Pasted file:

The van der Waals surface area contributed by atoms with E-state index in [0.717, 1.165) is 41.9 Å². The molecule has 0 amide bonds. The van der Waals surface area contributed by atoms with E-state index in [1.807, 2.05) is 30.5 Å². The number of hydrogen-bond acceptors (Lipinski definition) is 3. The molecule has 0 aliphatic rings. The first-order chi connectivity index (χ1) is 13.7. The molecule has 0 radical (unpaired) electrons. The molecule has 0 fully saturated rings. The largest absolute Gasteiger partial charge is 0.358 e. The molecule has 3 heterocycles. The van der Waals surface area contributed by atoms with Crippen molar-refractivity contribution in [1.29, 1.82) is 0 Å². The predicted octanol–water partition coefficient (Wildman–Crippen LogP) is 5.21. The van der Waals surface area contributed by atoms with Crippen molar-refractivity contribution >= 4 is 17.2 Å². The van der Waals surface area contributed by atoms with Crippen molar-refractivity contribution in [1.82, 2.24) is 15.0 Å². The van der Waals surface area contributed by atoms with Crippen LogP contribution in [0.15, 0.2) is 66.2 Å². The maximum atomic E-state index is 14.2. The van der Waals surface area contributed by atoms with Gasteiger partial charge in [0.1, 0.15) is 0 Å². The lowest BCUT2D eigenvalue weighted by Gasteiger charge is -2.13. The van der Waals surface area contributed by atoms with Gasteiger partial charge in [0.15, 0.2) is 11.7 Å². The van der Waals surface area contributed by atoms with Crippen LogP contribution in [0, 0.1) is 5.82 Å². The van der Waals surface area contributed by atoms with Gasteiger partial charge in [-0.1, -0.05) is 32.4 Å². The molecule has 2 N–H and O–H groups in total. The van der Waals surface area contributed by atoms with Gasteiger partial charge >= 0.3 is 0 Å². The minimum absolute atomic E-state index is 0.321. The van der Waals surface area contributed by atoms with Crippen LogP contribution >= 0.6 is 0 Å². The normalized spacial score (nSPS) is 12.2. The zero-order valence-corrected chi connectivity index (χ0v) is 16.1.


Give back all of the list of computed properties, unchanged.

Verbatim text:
The van der Waals surface area contributed by atoms with E-state index in [0.717, 1.165) is 41.9 Å². The molecule has 0 amide bonds. The van der Waals surface area contributed by atoms with E-state index in [1.807, 2.05) is 30.5 Å². The number of hydrogen-bond acceptors (Lipinski definition) is 3. The molecule has 0 aliphatic rings. The first-order chi connectivity index (χ1) is 13.7. The molecule has 0 radical (unpaired) electrons. The molecule has 0 fully saturated rings. The largest absolute Gasteiger partial charge is 0.358 e. The molecule has 3 heterocycles. The van der Waals surface area contributed by atoms with Crippen molar-refractivity contribution in [1.29, 1.82) is 0 Å². The predicted octanol–water partition coefficient (Wildman–Crippen LogP) is 5.21. The van der Waals surface area contributed by atoms with Crippen molar-refractivity contribution >= 4 is 17.2 Å². The van der Waals surface area contributed by atoms with Crippen molar-refractivity contribution in [1.82, 2.24) is 15.0 Å². The van der Waals surface area contributed by atoms with Crippen LogP contribution in [0.15, 0.2) is 66.2 Å². The maximum atomic E-state index is 14.2. The van der Waals surface area contributed by atoms with Gasteiger partial charge in [0.1, 0.15) is 0 Å². The lowest BCUT2D eigenvalue weighted by Gasteiger charge is -2.13. The van der Waals surface area contributed by atoms with Gasteiger partial charge in [0.15, 0.2) is 11.7 Å². The van der Waals surface area contributed by atoms with Crippen LogP contribution in [0, 0.1) is 5.82 Å². The van der Waals surface area contributed by atoms with Gasteiger partial charge in [-0.1, -0.05) is 32.4 Å². The molecule has 2 N–H and O–H groups in total. The van der Waals surface area contributed by atoms with Gasteiger partial charge >= 0.3 is 0 Å². The minimum absolute atomic E-state index is 0.321. The van der Waals surface area contributed by atoms with Crippen LogP contribution >= 0.6 is 0 Å². The normalized spacial score (nSPS) is 12.2. The zero-order valence-corrected chi connectivity index (χ0v) is 16.1.